The Los Angeles Times art critic wrote an amazingly tendentious article over the weekend. Under the pretext of pointing out an ill-conceived and dubious example of a trustee amok at San Francisco’s de Young museum, Knight launches into a grandiose argument that imagines the existence of a unsullied ivory tower of independent and un-corruptible museums that simply has never existed in the United States. Indeed, at the height of American power and prosperity, there was common and regular interaction between museums and the art trade.
Knight is a critic seeking to enhance his stature and influence, so you can’t blame him for pushing the idea. But over the weekend, several prominent art market reporters retweeted links to the story without bothering to question its dubious premise:
For-profit art dealers are organizing shows for nonprofit museums. Museum professionals are organizing shows for commercial art fairs and galleries. Museum collections are being monetized, rented out for profitto other museums and private corporations. Corporations are co-organizing museum shows.
Nonprofit status subsidizes museums through the public tax code. The status was invented more than a century ago to foster diversity of independent thought, free from the narrow economic demands of businessor the ideological commands of government. Today, that independence is being corrupted as the wall separating art museums from business activities is crumbling.
Worse than the grab bag of unrelated evidence is Knight’s obvious and overheated political nonsense that culminates in scare tactic. (For the record, Knight would be hard pressed to find any Republican legislative agenda that includes privatizing Social Security anymore, that’s a policy idea that faded more than a decade ago):
The erosion of the wall between art museums and commerce is a symptom of a larger generational shift that took off in the 1980s and has peaked in the 21st century: The drive to privatize public services and deregulate business, a hallmark of conservative and neoliberal doctrines.
Privatizing initiatives have aimed at diverse projects across a broad spectrum of American life,including state highway systems, college loan programs, federal prisons — even the U.S. military, which saw tens of thousands of private contractors deployed to war zones in Afghanistan and Iraq.The big prize, management of Social Security’s public trust fund, remains an active privatizing goal.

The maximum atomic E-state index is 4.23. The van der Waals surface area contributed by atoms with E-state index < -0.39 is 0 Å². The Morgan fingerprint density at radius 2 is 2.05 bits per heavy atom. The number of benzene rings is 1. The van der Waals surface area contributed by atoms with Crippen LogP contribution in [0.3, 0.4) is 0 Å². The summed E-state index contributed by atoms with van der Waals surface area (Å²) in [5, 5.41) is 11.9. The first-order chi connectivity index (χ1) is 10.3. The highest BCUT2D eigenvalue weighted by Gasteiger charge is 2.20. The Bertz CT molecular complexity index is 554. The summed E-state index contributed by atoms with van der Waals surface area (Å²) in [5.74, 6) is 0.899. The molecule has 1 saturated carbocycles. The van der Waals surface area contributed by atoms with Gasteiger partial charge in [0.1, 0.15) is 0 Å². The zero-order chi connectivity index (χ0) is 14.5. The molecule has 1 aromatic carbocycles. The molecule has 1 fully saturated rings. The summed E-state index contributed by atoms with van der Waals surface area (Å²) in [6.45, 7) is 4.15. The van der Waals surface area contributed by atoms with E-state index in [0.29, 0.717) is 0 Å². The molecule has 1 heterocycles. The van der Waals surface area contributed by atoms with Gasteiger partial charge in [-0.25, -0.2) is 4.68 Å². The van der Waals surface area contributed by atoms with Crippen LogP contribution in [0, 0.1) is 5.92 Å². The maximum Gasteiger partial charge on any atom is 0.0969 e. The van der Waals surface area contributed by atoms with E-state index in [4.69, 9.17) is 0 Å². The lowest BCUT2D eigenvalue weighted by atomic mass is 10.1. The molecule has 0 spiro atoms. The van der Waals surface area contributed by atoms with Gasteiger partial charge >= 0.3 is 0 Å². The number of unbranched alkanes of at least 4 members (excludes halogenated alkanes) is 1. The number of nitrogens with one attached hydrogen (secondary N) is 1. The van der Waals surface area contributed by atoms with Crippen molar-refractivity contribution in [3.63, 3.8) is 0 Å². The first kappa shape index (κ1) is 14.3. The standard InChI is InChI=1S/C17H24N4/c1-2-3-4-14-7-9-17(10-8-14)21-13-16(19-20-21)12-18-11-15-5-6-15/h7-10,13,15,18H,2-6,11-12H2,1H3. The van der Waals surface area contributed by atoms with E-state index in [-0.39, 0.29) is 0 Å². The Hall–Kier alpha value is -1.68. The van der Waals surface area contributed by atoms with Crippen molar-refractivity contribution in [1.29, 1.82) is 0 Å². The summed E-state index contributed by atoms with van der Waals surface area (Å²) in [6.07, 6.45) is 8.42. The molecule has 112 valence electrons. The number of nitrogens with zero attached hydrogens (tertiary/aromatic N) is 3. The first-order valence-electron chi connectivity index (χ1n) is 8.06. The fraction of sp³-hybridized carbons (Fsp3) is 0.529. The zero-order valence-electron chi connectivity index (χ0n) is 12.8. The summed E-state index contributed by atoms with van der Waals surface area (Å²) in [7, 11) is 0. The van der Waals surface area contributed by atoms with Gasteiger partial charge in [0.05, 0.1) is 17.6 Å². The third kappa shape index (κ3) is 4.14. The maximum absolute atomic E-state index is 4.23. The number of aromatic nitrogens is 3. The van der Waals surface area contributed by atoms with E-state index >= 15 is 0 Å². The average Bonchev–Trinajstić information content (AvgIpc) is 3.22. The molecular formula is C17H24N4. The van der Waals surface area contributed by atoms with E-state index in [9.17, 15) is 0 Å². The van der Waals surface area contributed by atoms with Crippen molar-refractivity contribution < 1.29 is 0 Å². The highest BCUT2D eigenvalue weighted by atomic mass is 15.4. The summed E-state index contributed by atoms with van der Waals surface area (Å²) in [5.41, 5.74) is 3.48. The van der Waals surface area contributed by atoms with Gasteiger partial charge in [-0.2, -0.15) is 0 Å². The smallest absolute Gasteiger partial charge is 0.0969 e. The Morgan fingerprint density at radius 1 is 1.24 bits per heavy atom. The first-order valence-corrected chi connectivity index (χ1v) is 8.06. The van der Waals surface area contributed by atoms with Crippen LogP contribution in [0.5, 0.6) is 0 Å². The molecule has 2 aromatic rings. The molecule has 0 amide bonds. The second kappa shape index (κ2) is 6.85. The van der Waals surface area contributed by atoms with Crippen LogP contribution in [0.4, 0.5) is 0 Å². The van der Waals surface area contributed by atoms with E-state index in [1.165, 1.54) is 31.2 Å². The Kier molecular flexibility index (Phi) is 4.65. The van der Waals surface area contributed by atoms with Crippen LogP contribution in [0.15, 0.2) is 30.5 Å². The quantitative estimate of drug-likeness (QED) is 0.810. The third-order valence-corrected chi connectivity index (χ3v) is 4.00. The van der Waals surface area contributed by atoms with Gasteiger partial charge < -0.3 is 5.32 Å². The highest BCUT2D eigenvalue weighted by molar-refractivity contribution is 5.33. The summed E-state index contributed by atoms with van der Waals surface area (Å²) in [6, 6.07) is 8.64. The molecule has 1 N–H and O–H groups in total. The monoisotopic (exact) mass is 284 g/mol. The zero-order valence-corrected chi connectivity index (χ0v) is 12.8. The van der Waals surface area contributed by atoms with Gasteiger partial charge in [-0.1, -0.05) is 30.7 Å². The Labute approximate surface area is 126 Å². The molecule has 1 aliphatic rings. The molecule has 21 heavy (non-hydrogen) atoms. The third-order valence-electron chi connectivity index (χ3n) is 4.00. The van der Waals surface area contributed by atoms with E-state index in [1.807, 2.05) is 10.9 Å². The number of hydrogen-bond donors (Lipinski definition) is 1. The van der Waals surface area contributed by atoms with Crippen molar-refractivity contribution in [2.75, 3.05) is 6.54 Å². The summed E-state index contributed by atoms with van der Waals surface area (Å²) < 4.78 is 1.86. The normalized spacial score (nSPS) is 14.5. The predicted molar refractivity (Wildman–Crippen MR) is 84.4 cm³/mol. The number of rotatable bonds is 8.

Knight’s examples are almost as intellectually bankrupt as the Social Security privatization idea he adduces above. In it he presents Detroit’s battle over the art owned by the city as the most extreme example of his putative trend. Yet a cursory knowledge of the Detroit bankruptcy would reveal the fact that Detroit’s art became an issue in the city’s bankruptcy not because of grasping commercialization in the 21st Century but because of a unique decision by the city in the early 20th Century to fund the purchase of art works. Had Detroit created the museum as proper not-for-profit institution, the art would never have been an issue. Knight either knows that and is willfully ignoring it. Or he doesn’t know that and was too lazy to actually research his own thesis.
Finally, Knight wants to talk about an important issue while shying away from the really hard questions. Who should fund art museums and how? Government sponsorship is just as fraught as commercialization. Are the AAMD’s guidelines realistic or productive when they prevent art from generating much needed revenue? Are museum goers really so gullible that we cannot trust them to make up their own minds about a museum exhibition? Is it credible? Does it make its case? The worst thing about Knight’s screed is the way it presumes that ordinary museum attendees are ill-equipped to navigate the neoliberal world they are forced to inhabit every much as he is.
Museums’ disturbing transformation: relentless commercialization (LA Times)